In politics and world events, I’ve been shocked, I’ve been angry, I’ve been ashamed, and I’ve been disappointed. But never in my life, until now, has a geopolitical event caused me to literally endure a cycle of grief. Nothing can quantify my feelings as I’ve watched my country endure such a self-inflicted unmitigated disaster short of an admission that I’m quite literally in mourning for the honor, moral integrity, and national character of my country.
Shock and Denial
Everyone keeps saying this was inevitable, that it was unavoidable, and that there was no other conclusion to our Afghanistan “misadventure” in “nation-building” than what we’ve seen unfold. I suppose I was either too idealistic, too optimistic, or too hopeful that America stood for something, that we had a collective memory of recent history, or that I lived in a society that had at least a modicum of self-respect and a determination to follow through on its commitments.
I’ve spent most of the last year in denial. I didn’t think that the American people would actually stick with the theme of retreatism and defeatism even as the realities of surrender smacked them in the face. I didn’t believe that not one but two Presidents, one from each major party, could really engage in such epic proportions of self-deception, nor that the one whose election so many declared was the “return of competence and decency” could completely ignore the voices that sounded warning to the realities on the ground nor that there could be such entrenchment to a course that courted disaster that not even the worst-case scenario could force a reconsideration. I am especially astounded and dismayed that military and civilian leadership under the President would go along with such an obvious path of disaster without taking a leaf from Jim Mattis’ book.
So, despite every other reason not to be, I really was shocked. I was shocked that so many people, Presidents from both parties, members of Congress across the table, pundits of all ideological stripes, and people from the heights of academia down to the truck drivers with flags painted on their rigs could have so thoroughly forgotten why we went to Afghanistan in the first place. I am floored that American society forgot the very thing they swore to always remember and never forget.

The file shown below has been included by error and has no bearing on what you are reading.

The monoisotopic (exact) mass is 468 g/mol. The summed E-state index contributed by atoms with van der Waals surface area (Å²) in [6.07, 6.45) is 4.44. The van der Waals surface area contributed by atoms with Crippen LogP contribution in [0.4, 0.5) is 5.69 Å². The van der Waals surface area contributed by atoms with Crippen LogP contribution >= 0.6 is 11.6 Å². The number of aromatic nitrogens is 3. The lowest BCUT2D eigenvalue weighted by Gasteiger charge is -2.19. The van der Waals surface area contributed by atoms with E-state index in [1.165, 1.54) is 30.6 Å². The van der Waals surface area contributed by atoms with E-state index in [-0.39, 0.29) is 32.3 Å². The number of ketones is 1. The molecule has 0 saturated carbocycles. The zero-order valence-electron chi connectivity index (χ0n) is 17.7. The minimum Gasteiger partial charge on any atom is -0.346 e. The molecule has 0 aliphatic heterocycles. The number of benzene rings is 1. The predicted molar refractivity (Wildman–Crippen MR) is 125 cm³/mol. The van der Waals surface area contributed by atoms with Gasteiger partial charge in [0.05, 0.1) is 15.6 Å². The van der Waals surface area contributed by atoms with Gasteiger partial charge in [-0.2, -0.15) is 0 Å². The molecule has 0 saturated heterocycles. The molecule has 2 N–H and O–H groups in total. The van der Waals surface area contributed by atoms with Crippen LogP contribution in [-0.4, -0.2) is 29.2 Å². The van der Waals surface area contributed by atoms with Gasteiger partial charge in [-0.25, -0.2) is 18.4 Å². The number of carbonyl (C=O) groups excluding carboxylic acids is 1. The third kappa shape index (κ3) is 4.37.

We didn’t go to Afghanistan to nation-build. We didn’t go to Afghanistan because we were bored and thought we’d throw around American military might for a few years. Afghanistan was not a war of choice. The Korean War was a war of choice. The Vietnam War was a war of choice. Granada, Panama, Somalia, Kosovo, Iraq...these were “interventions” because no one attacked us. We invaded Afghanistan in retaliation to an attack. We were responding to someone else’s declaration of war.
I know I was only in 8th grade at the time, so forgive me if my young eyes were traumatized more than they should have been, but I distinctly remember the World Trade Center attacks being a pretty big deal. Every Tom, Dick, and Harry on cable news kept telling me, “This is your generation’s Pearl Harbor.” The images of that day galvanized the world to America’s cause, and we embarked on a righteous war supported by our allies.
No one questioned America’s right to demand that the Taliban surrender Osama Bin Laden to us. The free world picked up their guns and came with us when we rightly placed our crosshairs on the Taliban as they refused to hand him over and doubled down on their commitment to the common cause they declared they shared with the perpetrators of the attacks. Across the board, it was manifestly self-evident that the Taliban, Al Qaeda, and anyone else who ascribed to or spread the cancer of violent jihad had to be pursued, pacified, or killed.
The world, led by America in her righteous anger, had awoken to a pernicious and destabilizing ideology festering in its midst and declared in one voice, “Never again!”
But, apparently, never again has an expiration date. Righteous anger has a statute of limitations. Whatever perverse notion of honor and credibility Americans believe in these days allows for decade-to-decade flexibilities. When we say that we don’t negotiate with terrorists, when we say that America is committed to a course of action, and when we say that a certain enemy will be hunted down and committed to the depository of fallen foes that dare challenge American might and dare shed the innocent blood of America’s citizens, I guess that’s all just subject to interpretation, right?